Filming location for spaghetti westerns in Almería, Spain

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© 1987-2016
Scott Larson

Building façade in Cannes, France

Hannibal Lecher

I know that my hit-and-run one-paragraph film reviews are shorter than ones you read in the newspaper or even elsewhere on the Internet. But, frankly, that length actually does justice to most new films these days.

Every so often, however, a new film comes along that begs for a more in-depth discussion. Such a film is Michael Cuesta’s feature debut, L.I.E.. This movie meets my prime requirement for a cinematic success: our immediate reaction isn’t simply, “Well, we’ve certainly this often enough before.” In other words, whether you love it or hate it or just don’t know what to make of it, this movie is different from other films in several different ways.

L.I.E. has played over in my mind enough times (another requirement for being a successful film) that I nearly regret not giving it three stars. But my star system is essentially for the purposes of making recommendations, and two stars means “see it if it sounds interesting to you,” which definitely applies in this case. I know that a lot of people would be put off by the movie, and I’m not sure that I could blame them.

As a narrative, the film is faultless. It has a beginning, a middle, and an end. It has a conflict and a resolution. We are not left wanting in terms of a story.

But in other ways, L.I.E. raises a lot of questions in our minds that don’t necessarily have answers. And, depending on your point of view, this is either stimulating or frustrating. Take the protagonist, 15-year-old Howie (played by Paul Franklin Dano). One might suspect that we are intended to see him as someone who is beginning to realize that he is gay. Whether Howie is (or will be) gay is absolutely irrelevant to the story, but from a political or social point of view, we wonder if some message is meant to be received here. The answer is apparently no. For one thing, the director (whose previous work has been in commercials) is not gay. Furthermore, he has said in an interview that, while most gay audiences tend to think Howie is gay, most straight audiences think he is straight. I suppose it works either way, especially since most of us realize that, at that age, it is not uncommon to have crushes on friends and/or authority figures of the same sex. (Hey, I don’t mean me! I’m talking about other guys!)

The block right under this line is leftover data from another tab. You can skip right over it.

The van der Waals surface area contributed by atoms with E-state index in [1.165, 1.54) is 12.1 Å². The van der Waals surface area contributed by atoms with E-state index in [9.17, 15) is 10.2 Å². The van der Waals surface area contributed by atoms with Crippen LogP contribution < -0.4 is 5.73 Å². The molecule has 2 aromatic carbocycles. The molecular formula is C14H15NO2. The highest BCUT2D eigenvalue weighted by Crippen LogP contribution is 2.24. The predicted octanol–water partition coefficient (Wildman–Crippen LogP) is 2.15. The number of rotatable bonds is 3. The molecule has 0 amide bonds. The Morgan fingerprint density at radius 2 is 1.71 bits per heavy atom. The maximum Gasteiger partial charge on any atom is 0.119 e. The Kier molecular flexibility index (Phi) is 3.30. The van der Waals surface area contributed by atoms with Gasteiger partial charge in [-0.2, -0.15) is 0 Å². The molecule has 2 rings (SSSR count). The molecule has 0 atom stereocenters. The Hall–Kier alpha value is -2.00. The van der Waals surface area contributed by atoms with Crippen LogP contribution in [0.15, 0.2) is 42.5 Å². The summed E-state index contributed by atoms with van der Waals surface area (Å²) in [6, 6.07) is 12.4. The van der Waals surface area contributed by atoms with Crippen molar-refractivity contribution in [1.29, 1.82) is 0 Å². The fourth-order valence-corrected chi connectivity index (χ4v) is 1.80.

More enigmatic is Howie’s friend Gary (played by Billy Kay). Is his friendship with Howie sincere? Or is he just using him? Or is it some combination of the two? Is he actually attracted to Howie, or is he grooming him as a possible partner in turning tricks? Or is he strictly manipulating him until he can get the chance to rip off his affluent, suburban house? Again, most viewers will be able to work this one out to their own satisfaction.

By far the most problematic character in the movie is the one played by Brian Cox. Scotsman Cox, who just won an Emmy for playing Hermann Goering in the TNT miniseries Nuremberg, has been in a whole lot of movies on both sides of the Atlantic—including both of 1995’s paeans to Scottish nationalism, Braveheart and Rob Roy. He also has the distinction of being the first actor to play Hannibal Lecter on the silver screen (in Michael Mann’s 1986 movie Manhunter). In L.I.E. Cox plays “Big John” Harrigan, an ex-Marine whose car sports a vanity plate that reads (provocatively) “BJ.” Aside from being as old as dirt (from a teenager’s perspective), he is the ultimate cool adult. He treats kids like equals, he lets them drive his cool, fast car, and he lets them hang out in his cool, old house. And his mysterious military past makes him heroic, a real man’s man. Except that he’s actually a boy’s man. His down side is that he likes to have sex with underage boys and is into child pornography.

The “problem” with this character is that, within the timeframe covered by the movie, he is totally benign. In fact, he more or less rescues Howie, who has slipped through the social cracks of school, law enforcement and an otherwise occupied single father. Heck, he’s almost a hero. But we know from John’s own admission that he feels unremitting shame about his lifestyle, and we see some evidence of the harm he has caused prior to this story. In fact, by the closing credits, one of this chicken hawk’s chickens comes home to roost in a very sudden and violent way. Yet by this point we have come to know him as a human being and have seen him do some good deeds and even be kind to his elderly mother. What “message” are we meant to take from this?

The risk, of course, is that self-appointed censors might see this as an affirmation of pedophilia. Indeed, there is something quite uncomfortable about this aspect of the film, just as there was in Todd Solondz’s Happiness. The treatment of this subject matter apparently resulted in the film’s NC-17 rating even though the one violent scene is tamer than most TV shows and the only sex seen on-screen is between consenting heterosexual adults and is comparable to lots of R movies. (There are also some glimpses of “kiddie porn.” These are not particularly explicit or suggestive, but that doesn’t make them any less disturbing.)

At the end of the day, the film really has no message, at least in any kind of overt political sense. Okay, maybe there is one clear message, and that would be: don’t leave envelopes full of cash lying around in an unlocked drawer in your unlocked house. But other than that, it’s just a story. But a good one, about coming of age and about survival. The fact that one of the characters is a pedophile is incidental. And that’s what makes the movie difficult. Given the horror that pedophilia represents, it just doesn’t seem like it should be incidental.

-S.L., 8 November 2001

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